Repossession of mortgaged property in Spain

Ecuadorian president demands fair treatment for its nationals in Spain

The Ecuadorian president, Rafael Correa, has asked the Bank of Spain to look into the situation of thousands of its nationals living in Spain who are unable to meet their mortgage repayments and who now face a ‘dramatic situation’.

In March this year the Ecuadorian ambassador in Spain sent a letter to the governor of the Bank of Spain asking for ‘socially just solutions’ from Spanish financial institutions.

In Ecuador if a mortgage holder cannot repay the mortgage the bank can only repossess the property in question. However, in Spain the bank has the power to repossess the property and to recover the whole mortgage plus the interest owed by the mortgage holder. Moreover, following the fall in prices compared to a few years ago many people who are unable to repay their mortgage are faced with an impossible situation given that the new value of the property is nearly always lower than the price at which it was bought.

In the letter sent to the governor of the bank of Spain the Ecuadorian ambassador referred to the fact that in many cases the price of property had been overvalued and also that many property valuers worked for the banks . The letter also complained about the fact that in some cases banks had offered not only 100% mortgages but also included the price of valuation, lawyers fees and tax as well as refurbishment despite the fact that they were aware of the risks faced by its clients.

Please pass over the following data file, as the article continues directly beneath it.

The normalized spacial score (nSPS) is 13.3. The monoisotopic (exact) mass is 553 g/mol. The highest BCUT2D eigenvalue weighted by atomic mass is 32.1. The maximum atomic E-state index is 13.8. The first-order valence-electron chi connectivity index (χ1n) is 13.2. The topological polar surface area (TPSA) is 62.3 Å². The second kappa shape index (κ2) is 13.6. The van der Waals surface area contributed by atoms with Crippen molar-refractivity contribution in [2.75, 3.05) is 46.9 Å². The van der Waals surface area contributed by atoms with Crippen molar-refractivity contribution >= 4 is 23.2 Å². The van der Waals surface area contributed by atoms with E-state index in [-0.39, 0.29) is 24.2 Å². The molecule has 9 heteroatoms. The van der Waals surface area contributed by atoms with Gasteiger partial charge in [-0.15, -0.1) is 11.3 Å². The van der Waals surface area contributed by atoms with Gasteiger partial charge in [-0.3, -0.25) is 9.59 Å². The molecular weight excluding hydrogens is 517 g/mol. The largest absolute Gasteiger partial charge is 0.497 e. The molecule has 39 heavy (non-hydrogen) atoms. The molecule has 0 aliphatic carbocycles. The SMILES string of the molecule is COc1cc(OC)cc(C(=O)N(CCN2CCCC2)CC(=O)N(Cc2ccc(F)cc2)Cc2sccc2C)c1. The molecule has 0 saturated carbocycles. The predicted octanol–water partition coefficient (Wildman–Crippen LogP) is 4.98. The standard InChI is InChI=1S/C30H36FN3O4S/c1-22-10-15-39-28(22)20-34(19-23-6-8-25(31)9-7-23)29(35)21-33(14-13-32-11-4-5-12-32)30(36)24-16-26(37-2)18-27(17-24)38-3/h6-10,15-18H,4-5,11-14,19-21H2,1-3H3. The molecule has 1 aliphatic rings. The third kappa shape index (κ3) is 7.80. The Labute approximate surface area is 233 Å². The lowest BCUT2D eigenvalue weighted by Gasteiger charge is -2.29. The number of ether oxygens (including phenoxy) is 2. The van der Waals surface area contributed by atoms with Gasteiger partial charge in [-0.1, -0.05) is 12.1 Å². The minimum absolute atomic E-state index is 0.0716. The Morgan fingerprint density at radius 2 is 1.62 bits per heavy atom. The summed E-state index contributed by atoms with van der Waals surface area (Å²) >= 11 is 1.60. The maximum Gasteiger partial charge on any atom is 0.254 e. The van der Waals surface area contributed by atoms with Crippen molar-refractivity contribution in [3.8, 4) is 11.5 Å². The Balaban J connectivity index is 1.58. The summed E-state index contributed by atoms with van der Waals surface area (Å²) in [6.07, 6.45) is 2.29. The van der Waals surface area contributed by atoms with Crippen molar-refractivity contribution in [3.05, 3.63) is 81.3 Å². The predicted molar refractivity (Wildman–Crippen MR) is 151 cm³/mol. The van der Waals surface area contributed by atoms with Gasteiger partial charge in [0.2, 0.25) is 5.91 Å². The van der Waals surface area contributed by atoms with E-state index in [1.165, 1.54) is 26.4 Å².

The ambassador also said that Spanish banks had been ‘lax in their system of guarantees’ and had ignored the fact that many people who were given mortgages had low incomes and accused banks of avoiding the Bank of Spain’s own controls.

Lastly he called for Spanish banks to follow the system following in the US – when mortgage repayments cannot be met the bank repossesses the property and the debt owed to the bank is automatically cancelled.

The Ecuadorian ambassador was adamant that he did not want special treatment for Ecuadorian nationals but that he did want ‘measures which would help solve the mortgage crisis’.
Two months after the letter was sent the Ecuadorian president visited Spain and met with Ecuadorian nationals in Madrid University. He found that one of the most pressing issues for many people was the problem surrounding mortgages in Spain.

In the meeting Correa was shocked by possibility of Spanish banks trying to recover their debts by seizing property in Ecuador. He said that this would be impossible and that if it was possible then he would ‘never allow it to happen’. He was quoted as saying that it was ‘outrageous’.

The chairman of the Spanish Mortgage Association, Santos González, said that the internationalization of debts was possible if accepted by a judge in the country in question although he added that this was a ‘theoretical assumption’.

Last July the Ecuadorian bank regulator, Gloria Sabando, visited the Bank of Spain to discuss the problems faced by many Ecuadorians in Spain who were now unable to repay their mortgages.